I also remember lying in bed when my brothers came home. The bed was spinning out of control and I had to get up and visit the porcelain throne more than once, projectile vomiting a belly full of rum. I also remember being seriously pissed because my brothers got away with their drinking. I could hear them, in the kitchen, laughing with my mother about the condition I came home in. They were laughing about it! Here I was thinking that I was seriously screwed, that she was going to tell my father and I would end up in a world of major hurt. But now, because of how my mother was talking and laughing with my brothers, I realized that I had just gotten away with the first drunk of my life. I was home free! From here on out, I could do what I wanted! I might have been sick as a dog in a bedroom that kept spinning on an invisible axis, but I was free. Little did I know that it was just the first pile of dirt I shoveled out of the grave that I began digging for myself that night.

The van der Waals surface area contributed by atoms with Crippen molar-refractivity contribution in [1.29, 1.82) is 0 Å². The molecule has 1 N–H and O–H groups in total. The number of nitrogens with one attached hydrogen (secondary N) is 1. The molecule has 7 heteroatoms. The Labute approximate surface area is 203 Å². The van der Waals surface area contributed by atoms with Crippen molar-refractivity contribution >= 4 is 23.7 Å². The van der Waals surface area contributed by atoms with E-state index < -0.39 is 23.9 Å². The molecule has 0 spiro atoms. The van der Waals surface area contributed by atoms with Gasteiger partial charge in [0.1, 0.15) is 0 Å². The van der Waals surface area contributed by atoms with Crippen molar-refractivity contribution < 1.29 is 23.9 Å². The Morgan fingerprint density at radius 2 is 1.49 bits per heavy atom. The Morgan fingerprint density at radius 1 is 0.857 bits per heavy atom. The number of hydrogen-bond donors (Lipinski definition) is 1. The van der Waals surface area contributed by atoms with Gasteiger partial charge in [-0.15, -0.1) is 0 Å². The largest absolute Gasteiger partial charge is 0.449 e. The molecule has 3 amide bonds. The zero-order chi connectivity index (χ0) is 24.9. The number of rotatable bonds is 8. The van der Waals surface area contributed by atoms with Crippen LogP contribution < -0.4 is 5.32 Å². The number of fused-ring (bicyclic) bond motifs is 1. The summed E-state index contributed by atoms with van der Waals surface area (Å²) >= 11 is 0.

So I grew up in an alcoholic household, my father, 4 brothers, cousins, uncles and aunts all suffered from the disease. If an entire neighborhood could be considered to be an alcoholic neighborhood, it was the white, Irish-Catholic neighborhood of Dorchester, where I cut my teeth on rum and coke. It was where beginning to drink at the age of 13 was part of the fabric of life – routine, acceptable and expected.
Given my social and cultural background, as well as the possibility of a genetic pre-disposition to the disease of alcoholism, it shouldn’t come as a surprise that I ended up acquiring the disease myself.